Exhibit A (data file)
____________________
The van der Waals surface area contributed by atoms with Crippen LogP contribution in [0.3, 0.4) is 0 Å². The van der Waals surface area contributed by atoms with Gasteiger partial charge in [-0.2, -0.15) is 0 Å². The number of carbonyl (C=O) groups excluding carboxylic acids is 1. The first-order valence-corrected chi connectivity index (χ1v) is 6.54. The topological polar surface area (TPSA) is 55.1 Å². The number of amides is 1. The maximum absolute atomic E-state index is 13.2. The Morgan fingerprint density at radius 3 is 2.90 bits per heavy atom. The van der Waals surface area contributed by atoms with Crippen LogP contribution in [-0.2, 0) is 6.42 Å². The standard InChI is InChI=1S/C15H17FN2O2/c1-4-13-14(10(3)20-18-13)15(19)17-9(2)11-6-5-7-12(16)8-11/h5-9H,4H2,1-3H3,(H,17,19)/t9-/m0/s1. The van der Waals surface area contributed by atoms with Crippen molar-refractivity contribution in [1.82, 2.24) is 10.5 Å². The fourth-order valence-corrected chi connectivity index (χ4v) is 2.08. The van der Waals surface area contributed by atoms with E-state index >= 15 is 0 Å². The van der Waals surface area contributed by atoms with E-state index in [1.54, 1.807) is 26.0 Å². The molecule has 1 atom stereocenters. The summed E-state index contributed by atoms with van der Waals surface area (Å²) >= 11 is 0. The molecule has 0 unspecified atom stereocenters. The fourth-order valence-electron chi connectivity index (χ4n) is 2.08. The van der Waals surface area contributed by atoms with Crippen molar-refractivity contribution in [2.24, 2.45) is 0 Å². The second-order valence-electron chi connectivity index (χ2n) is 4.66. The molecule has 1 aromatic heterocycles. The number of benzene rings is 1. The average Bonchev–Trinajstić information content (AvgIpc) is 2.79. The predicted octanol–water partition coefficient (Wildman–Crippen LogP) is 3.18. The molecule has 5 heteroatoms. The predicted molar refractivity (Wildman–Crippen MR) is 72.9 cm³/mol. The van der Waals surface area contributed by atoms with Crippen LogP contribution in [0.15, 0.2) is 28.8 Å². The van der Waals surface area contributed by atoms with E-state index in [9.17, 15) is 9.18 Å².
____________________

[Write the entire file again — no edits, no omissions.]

The van der Waals surface area contributed by atoms with Crippen LogP contribution in [0.3, 0.4) is 0 Å². The van der Waals surface area contributed by atoms with Gasteiger partial charge in [-0.2, -0.15) is 0 Å². The number of carbonyl (C=O) groups excluding carboxylic acids is 1. The first-order valence-corrected chi connectivity index (χ1v) is 6.54. The topological polar surface area (TPSA) is 55.1 Å². The number of amides is 1. The maximum absolute atomic E-state index is 13.2. The Morgan fingerprint density at radius 3 is 2.90 bits per heavy atom. The van der Waals surface area contributed by atoms with Crippen LogP contribution in [-0.2, 0) is 6.42 Å². The standard InChI is InChI=1S/C15H17FN2O2/c1-4-13-14(10(3)20-18-13)15(19)17-9(2)11-6-5-7-12(16)8-11/h5-9H,4H2,1-3H3,(H,17,19)/t9-/m0/s1. The van der Waals surface area contributed by atoms with Crippen molar-refractivity contribution in [1.82, 2.24) is 10.5 Å². The fourth-order valence-corrected chi connectivity index (χ4v) is 2.08. The van der Waals surface area contributed by atoms with E-state index >= 15 is 0 Å². The van der Waals surface area contributed by atoms with E-state index in [1.54, 1.807) is 26.0 Å². The molecule has 1 atom stereocenters. The summed E-state index contributed by atoms with van der Waals surface area (Å²) >= 11 is 0. The molecule has 0 unspecified atom stereocenters. The fourth-order valence-electron chi connectivity index (χ4n) is 2.08. The van der Waals surface area contributed by atoms with Crippen molar-refractivity contribution in [2.24, 2.45) is 0 Å². The second-order valence-electron chi connectivity index (χ2n) is 4.66. The molecule has 1 aromatic heterocycles. The number of benzene rings is 1. The average Bonchev–Trinajstić information content (AvgIpc) is 2.79. The predicted octanol–water partition coefficient (Wildman–Crippen LogP) is 3.18. The molecule has 5 heteroatoms. The predicted molar refractivity (Wildman–Crippen MR) is 72.9 cm³/mol. The van der Waals surface area contributed by atoms with Crippen LogP contribution in [0.15, 0.2) is 28.8 Å². The van der Waals surface area contributed by atoms with E-state index in [9.17, 15) is 9.18 Å².